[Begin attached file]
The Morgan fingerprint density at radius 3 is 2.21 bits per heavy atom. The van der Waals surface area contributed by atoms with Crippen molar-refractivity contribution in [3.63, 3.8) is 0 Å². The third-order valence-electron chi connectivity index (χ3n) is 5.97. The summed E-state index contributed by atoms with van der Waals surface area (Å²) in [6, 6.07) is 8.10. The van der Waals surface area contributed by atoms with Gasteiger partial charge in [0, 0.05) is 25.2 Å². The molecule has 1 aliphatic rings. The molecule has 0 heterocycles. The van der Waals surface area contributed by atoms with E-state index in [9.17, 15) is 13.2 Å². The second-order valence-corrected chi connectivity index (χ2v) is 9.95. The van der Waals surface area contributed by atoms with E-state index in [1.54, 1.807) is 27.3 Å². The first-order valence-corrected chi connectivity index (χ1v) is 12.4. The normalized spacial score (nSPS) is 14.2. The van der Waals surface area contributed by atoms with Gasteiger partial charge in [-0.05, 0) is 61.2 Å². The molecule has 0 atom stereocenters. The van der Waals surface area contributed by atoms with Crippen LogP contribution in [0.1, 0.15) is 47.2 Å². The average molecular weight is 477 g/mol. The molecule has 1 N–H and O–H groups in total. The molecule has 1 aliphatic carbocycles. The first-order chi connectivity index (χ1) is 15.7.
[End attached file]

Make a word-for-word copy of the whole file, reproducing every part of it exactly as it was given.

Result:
The Morgan fingerprint density at radius 3 is 2.21 bits per heavy atom. The van der Waals surface area contributed by atoms with Crippen molar-refractivity contribution in [3.63, 3.8) is 0 Å². The third-order valence-electron chi connectivity index (χ3n) is 5.97. The summed E-state index contributed by atoms with van der Waals surface area (Å²) in [6, 6.07) is 8.10. The van der Waals surface area contributed by atoms with Gasteiger partial charge in [0, 0.05) is 25.2 Å². The molecule has 1 aliphatic rings. The molecule has 0 heterocycles. The van der Waals surface area contributed by atoms with E-state index in [9.17, 15) is 13.2 Å². The second-order valence-corrected chi connectivity index (χ2v) is 9.95. The van der Waals surface area contributed by atoms with E-state index in [1.54, 1.807) is 27.3 Å². The first-order valence-corrected chi connectivity index (χ1v) is 12.4. The normalized spacial score (nSPS) is 14.2. The van der Waals surface area contributed by atoms with Gasteiger partial charge in [-0.05, 0) is 61.2 Å². The molecule has 0 atom stereocenters. The van der Waals surface area contributed by atoms with Crippen LogP contribution in [0.1, 0.15) is 47.2 Å². The average molecular weight is 477 g/mol. The molecule has 1 N–H and O–H groups in total. The molecule has 1 aliphatic carbocycles. The first-order chi connectivity index (χ1) is 15.7.